BAP Mollusk Farm Standards Released
The Global Aquaculture Alliance (GAA), the leading standards-setting organization for farmed seafood, has expanded the Best Aquaculture Practices (BAP) third-party certification program with the completion of the new BAP mollusk farm standards.
The standards encompass all major farmed mollusk species, including mussels, scallops, oysters, clams and abalone, and replace the existing BAP mussel farm standards. The BAP program, the world’s most comprehensive third-party aquaculture certification program, now encompasses virtually all aquaculture production systems for finfish, crustaceans and mollusks.
The BAP Standards Oversight Committee (SOC) unanimously approved the standards for release to the market in late April, followed by approval from the GAA board of directors. The standards can be viewed here: https://bapcertificationdebug.org/blog/wp-content/uploads/2015/02/BAP-MolluskF-516.pdf
A series of comments were received during the 60-day public comment period, which ended on Feb. 12. Comments were received from respondents that included farmers, producer associations and non-governmental organizations from Australia, Canada, New Zealand and the United States. The comments are available on the GAA website: https://bapcertificationdebug.org/blog/wp-content/uploads/2015/02/BAP-MolluskF-Com.pdf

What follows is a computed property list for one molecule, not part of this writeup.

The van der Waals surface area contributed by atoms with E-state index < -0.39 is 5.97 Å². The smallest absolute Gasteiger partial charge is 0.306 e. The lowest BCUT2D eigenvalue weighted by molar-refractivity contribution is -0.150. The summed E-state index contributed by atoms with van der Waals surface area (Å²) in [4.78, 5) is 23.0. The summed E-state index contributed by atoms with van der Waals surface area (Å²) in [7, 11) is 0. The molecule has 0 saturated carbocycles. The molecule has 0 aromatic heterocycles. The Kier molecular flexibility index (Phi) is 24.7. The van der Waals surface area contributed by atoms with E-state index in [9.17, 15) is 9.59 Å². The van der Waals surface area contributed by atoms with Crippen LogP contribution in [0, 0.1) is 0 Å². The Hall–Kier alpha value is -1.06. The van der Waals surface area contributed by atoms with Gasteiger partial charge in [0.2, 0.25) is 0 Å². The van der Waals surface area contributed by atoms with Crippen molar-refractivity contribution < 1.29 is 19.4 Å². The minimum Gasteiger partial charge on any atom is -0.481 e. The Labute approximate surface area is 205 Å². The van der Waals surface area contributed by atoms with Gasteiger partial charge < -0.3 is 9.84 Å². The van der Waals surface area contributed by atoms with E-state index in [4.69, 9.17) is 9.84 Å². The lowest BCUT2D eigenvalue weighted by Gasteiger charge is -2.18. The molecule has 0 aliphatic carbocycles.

“This represents a major milestone for the BAP program, which now encompasses virtually all aquaculture production systems for finfish, crustaceans and mollusks. Congratulations are in order for Brian Kingzett and his technical committee for their painstaking efforts in creating a workable standard that can be applied globally to the full diversity of farmed mollusks.” said BAP Standards Coordinator Dan Lee.
The standards were prepared by the BAP mollusk technical committee, which was chaired by Kingzett. Committee members, who represent the global scope of mollusk farming both in terms of geography and species, met last year on Vancouver Island, British Columbia, Canada, in October and in St. Louis, Missouri, USA, in July. The SOC — whose members represent a balance of stakeholders from industry, NGOs and academia — recommended refinements to the standards before approving them for release.
Currently, there are six sets of BAP standards — mollusk farm standards, finfish and crustacean farm standards, salmon farm standards, seafood processing plant standards, hatchery and nursery standards and feed mill standards.
At the end of March, there were 1,165 BAP-certified processing plants, farms, hatcheries and feed mills worldwide.
A division of the Global Aquaculture Alliance, Best Aquaculture Practices is an international certification program based on achievable, science-based and continuously improved global performance standards for the entire aquaculture supply chain — farms, hatcheries, processing plants and feed mills — that assure healthful foods produced through environmentally and socially responsible means.